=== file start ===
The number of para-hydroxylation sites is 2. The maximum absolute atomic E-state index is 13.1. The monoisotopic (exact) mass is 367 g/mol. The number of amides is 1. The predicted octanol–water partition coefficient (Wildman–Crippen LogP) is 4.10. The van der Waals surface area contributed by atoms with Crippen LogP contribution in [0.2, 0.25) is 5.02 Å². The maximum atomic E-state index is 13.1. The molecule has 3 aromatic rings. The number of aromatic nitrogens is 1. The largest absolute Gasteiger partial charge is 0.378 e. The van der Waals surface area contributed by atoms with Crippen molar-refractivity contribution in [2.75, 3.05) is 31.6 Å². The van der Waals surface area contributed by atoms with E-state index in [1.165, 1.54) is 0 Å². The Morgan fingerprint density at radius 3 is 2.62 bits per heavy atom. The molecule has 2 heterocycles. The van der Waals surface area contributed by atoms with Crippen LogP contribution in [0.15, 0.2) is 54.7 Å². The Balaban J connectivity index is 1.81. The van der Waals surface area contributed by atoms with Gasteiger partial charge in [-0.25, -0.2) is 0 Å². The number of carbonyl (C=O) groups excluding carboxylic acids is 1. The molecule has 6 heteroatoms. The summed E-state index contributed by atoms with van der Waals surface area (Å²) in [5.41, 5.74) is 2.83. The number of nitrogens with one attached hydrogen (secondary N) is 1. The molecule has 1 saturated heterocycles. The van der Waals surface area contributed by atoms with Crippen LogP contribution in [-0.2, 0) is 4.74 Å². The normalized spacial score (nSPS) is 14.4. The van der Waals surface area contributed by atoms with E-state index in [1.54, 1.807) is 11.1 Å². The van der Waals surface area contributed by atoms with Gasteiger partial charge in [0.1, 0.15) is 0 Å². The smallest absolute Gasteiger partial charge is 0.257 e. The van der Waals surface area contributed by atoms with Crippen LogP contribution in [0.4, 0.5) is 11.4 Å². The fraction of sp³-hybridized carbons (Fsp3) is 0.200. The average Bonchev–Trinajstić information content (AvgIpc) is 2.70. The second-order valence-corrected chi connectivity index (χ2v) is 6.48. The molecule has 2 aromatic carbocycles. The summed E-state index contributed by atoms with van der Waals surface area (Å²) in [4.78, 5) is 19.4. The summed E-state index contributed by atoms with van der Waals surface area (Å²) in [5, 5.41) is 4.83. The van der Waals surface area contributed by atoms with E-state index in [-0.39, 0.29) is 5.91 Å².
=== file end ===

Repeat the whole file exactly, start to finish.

The number of para-hydroxylation sites is 2. The maximum absolute atomic E-state index is 13.1. The monoisotopic (exact) mass is 367 g/mol. The number of amides is 1. The predicted octanol–water partition coefficient (Wildman–Crippen LogP) is 4.10. The van der Waals surface area contributed by atoms with Crippen LogP contribution in [0.2, 0.25) is 5.02 Å². The maximum atomic E-state index is 13.1. The molecule has 3 aromatic rings. The number of aromatic nitrogens is 1. The largest absolute Gasteiger partial charge is 0.378 e. The van der Waals surface area contributed by atoms with Crippen molar-refractivity contribution in [2.75, 3.05) is 31.6 Å². The van der Waals surface area contributed by atoms with E-state index in [1.165, 1.54) is 0 Å². The Morgan fingerprint density at radius 3 is 2.62 bits per heavy atom. The molecule has 2 heterocycles. The van der Waals surface area contributed by atoms with Crippen LogP contribution in [0.15, 0.2) is 54.7 Å². The Balaban J connectivity index is 1.81. The van der Waals surface area contributed by atoms with Gasteiger partial charge in [-0.25, -0.2) is 0 Å². The number of carbonyl (C=O) groups excluding carboxylic acids is 1. The molecule has 6 heteroatoms. The summed E-state index contributed by atoms with van der Waals surface area (Å²) in [5.41, 5.74) is 2.83. The number of nitrogens with one attached hydrogen (secondary N) is 1. The molecule has 1 saturated heterocycles. The van der Waals surface area contributed by atoms with Crippen LogP contribution in [-0.2, 0) is 4.74 Å². The normalized spacial score (nSPS) is 14.4. The van der Waals surface area contributed by atoms with E-state index in [1.54, 1.807) is 11.1 Å². The van der Waals surface area contributed by atoms with Gasteiger partial charge in [0.1, 0.15) is 0 Å². The smallest absolute Gasteiger partial charge is 0.257 e. The van der Waals surface area contributed by atoms with Crippen LogP contribution in [0.4, 0.5) is 11.4 Å². The fraction of sp³-hybridized carbons (Fsp3) is 0.200. The average Bonchev–Trinajstić information content (AvgIpc) is 2.70. The second-order valence-corrected chi connectivity index (χ2v) is 6.48. The molecule has 2 aromatic carbocycles. The summed E-state index contributed by atoms with van der Waals surface area (Å²) in [4.78, 5) is 19.4. The summed E-state index contributed by atoms with van der Waals surface area (Å²) in [5, 5.41) is 4.83. The van der Waals surface area contributed by atoms with E-state index in [-0.39, 0.29) is 5.91 Å².